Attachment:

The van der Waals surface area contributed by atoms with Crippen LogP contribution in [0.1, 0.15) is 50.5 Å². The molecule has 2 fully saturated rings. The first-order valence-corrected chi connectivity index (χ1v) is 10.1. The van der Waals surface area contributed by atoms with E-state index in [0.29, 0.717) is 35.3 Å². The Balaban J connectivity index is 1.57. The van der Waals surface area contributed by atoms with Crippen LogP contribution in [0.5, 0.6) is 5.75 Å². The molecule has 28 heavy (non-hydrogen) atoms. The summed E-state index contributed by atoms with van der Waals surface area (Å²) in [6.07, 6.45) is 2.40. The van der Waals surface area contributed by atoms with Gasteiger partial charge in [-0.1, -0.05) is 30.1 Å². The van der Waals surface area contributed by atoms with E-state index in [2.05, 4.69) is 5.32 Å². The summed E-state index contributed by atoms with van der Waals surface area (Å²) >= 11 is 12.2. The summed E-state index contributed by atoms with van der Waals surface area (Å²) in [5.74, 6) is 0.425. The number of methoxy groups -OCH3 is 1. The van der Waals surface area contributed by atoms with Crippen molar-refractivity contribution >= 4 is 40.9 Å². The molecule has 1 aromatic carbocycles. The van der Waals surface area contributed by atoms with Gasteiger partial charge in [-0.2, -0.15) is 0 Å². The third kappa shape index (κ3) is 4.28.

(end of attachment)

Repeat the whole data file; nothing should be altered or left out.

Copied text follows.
The van der Waals surface area contributed by atoms with Crippen LogP contribution in [0.1, 0.15) is 50.5 Å². The molecule has 2 fully saturated rings. The first-order valence-corrected chi connectivity index (χ1v) is 10.1. The van der Waals surface area contributed by atoms with E-state index in [0.29, 0.717) is 35.3 Å². The Balaban J connectivity index is 1.57. The van der Waals surface area contributed by atoms with Crippen LogP contribution in [0.5, 0.6) is 5.75 Å². The molecule has 28 heavy (non-hydrogen) atoms. The summed E-state index contributed by atoms with van der Waals surface area (Å²) in [6.07, 6.45) is 2.40. The van der Waals surface area contributed by atoms with Gasteiger partial charge in [-0.1, -0.05) is 30.1 Å². The van der Waals surface area contributed by atoms with E-state index in [2.05, 4.69) is 5.32 Å². The summed E-state index contributed by atoms with van der Waals surface area (Å²) >= 11 is 12.2. The summed E-state index contributed by atoms with van der Waals surface area (Å²) in [5.74, 6) is 0.425. The number of methoxy groups -OCH3 is 1. The van der Waals surface area contributed by atoms with Crippen molar-refractivity contribution >= 4 is 40.9 Å². The molecule has 1 aromatic carbocycles. The van der Waals surface area contributed by atoms with Gasteiger partial charge in [-0.2, -0.15) is 0 Å². The third kappa shape index (κ3) is 4.28.